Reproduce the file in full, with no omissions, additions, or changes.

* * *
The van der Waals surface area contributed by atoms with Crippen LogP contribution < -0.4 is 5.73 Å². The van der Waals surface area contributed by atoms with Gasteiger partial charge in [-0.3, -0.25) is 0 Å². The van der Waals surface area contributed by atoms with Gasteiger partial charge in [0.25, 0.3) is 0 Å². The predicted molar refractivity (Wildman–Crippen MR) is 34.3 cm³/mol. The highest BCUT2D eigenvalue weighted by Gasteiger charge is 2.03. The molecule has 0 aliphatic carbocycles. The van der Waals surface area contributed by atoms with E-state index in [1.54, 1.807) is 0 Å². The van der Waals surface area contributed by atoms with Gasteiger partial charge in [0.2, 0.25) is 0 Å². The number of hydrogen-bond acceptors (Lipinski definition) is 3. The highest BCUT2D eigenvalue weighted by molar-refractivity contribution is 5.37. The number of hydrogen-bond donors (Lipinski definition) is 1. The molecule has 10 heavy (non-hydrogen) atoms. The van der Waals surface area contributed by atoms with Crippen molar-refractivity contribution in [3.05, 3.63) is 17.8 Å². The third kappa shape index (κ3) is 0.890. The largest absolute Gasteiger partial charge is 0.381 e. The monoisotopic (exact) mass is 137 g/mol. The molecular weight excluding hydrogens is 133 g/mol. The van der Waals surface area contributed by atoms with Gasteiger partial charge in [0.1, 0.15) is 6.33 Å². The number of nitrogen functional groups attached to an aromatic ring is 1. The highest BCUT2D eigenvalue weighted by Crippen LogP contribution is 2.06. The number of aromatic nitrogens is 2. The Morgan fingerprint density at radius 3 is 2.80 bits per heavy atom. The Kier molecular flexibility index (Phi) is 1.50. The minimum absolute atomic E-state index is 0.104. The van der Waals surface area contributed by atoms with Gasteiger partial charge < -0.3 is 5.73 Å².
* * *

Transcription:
The van der Waals surface area contributed by atoms with Crippen LogP contribution < -0.4 is 5.73 Å². The van der Waals surface area contributed by atoms with Gasteiger partial charge in [-0.3, -0.25) is 0 Å². The van der Waals surface area contributed by atoms with Gasteiger partial charge in [0.25, 0.3) is 0 Å². The predicted molar refractivity (Wildman–Crippen MR) is 34.3 cm³/mol. The highest BCUT2D eigenvalue weighted by Gasteiger charge is 2.03. The molecule has 0 aliphatic carbocycles. The van der Waals surface area contributed by atoms with E-state index in [1.54, 1.807) is 0 Å². The van der Waals surface area contributed by atoms with Gasteiger partial charge in [0.2, 0.25) is 0 Å². The number of hydrogen-bond acceptors (Lipinski definition) is 3. The highest BCUT2D eigenvalue weighted by molar-refractivity contribution is 5.37. The number of hydrogen-bond donors (Lipinski definition) is 1. The molecule has 10 heavy (non-hydrogen) atoms. The van der Waals surface area contributed by atoms with Crippen molar-refractivity contribution in [3.05, 3.63) is 17.8 Å². The third kappa shape index (κ3) is 0.890. The largest absolute Gasteiger partial charge is 0.381 e. The monoisotopic (exact) mass is 137 g/mol. The molecular weight excluding hydrogens is 133 g/mol. The van der Waals surface area contributed by atoms with Gasteiger partial charge in [0.1, 0.15) is 6.33 Å². The number of nitrogen functional groups attached to an aromatic ring is 1. The highest BCUT2D eigenvalue weighted by Crippen LogP contribution is 2.06. The number of aromatic nitrogens is 2. The Morgan fingerprint density at radius 3 is 2.80 bits per heavy atom. The Kier molecular flexibility index (Phi) is 1.50. The minimum absolute atomic E-state index is 0.104. The van der Waals surface area contributed by atoms with Gasteiger partial charge < -0.3 is 5.73 Å².